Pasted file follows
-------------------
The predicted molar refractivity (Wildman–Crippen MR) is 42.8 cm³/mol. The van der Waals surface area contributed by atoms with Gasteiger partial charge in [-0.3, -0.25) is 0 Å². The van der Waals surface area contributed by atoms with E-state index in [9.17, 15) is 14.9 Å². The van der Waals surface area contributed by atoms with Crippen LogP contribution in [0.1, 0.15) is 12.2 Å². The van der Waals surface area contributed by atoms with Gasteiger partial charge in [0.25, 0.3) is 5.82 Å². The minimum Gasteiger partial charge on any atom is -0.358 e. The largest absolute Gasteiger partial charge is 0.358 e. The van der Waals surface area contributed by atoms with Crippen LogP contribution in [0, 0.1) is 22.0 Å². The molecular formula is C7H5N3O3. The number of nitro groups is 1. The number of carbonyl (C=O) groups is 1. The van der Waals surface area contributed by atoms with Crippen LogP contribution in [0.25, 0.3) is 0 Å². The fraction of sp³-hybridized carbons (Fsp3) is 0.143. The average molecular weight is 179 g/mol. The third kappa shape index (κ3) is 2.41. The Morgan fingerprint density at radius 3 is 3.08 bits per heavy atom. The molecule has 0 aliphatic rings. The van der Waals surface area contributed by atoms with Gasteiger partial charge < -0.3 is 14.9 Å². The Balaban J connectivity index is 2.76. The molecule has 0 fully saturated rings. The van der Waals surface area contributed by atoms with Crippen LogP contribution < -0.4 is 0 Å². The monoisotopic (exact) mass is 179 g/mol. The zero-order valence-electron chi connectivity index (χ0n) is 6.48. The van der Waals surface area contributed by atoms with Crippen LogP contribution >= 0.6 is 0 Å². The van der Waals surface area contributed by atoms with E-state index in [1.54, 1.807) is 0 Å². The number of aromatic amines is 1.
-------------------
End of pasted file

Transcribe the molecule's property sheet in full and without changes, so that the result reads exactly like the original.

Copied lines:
The predicted molar refractivity (Wildman–Crippen MR) is 42.8 cm³/mol. The van der Waals surface area contributed by atoms with Gasteiger partial charge in [-0.3, -0.25) is 0 Å². The van der Waals surface area contributed by atoms with E-state index in [9.17, 15) is 14.9 Å². The van der Waals surface area contributed by atoms with Crippen LogP contribution in [0.1, 0.15) is 12.2 Å². The van der Waals surface area contributed by atoms with Gasteiger partial charge in [0.25, 0.3) is 5.82 Å². The minimum Gasteiger partial charge on any atom is -0.358 e. The largest absolute Gasteiger partial charge is 0.358 e. The van der Waals surface area contributed by atoms with Crippen LogP contribution in [0, 0.1) is 22.0 Å². The molecular formula is C7H5N3O3. The number of nitro groups is 1. The number of carbonyl (C=O) groups is 1. The van der Waals surface area contributed by atoms with Crippen LogP contribution in [0.25, 0.3) is 0 Å². The fraction of sp³-hybridized carbons (Fsp3) is 0.143. The average molecular weight is 179 g/mol. The third kappa shape index (κ3) is 2.41. The Morgan fingerprint density at radius 3 is 3.08 bits per heavy atom. The molecule has 0 aliphatic rings. The van der Waals surface area contributed by atoms with Gasteiger partial charge < -0.3 is 14.9 Å². The Balaban J connectivity index is 2.76. The molecule has 0 fully saturated rings. The van der Waals surface area contributed by atoms with Crippen LogP contribution < -0.4 is 0 Å². The monoisotopic (exact) mass is 179 g/mol. The zero-order valence-electron chi connectivity index (χ0n) is 6.48. The van der Waals surface area contributed by atoms with Crippen LogP contribution >= 0.6 is 0 Å². The van der Waals surface area contributed by atoms with E-state index in [1.54, 1.807) is 0 Å². The number of aromatic amines is 1.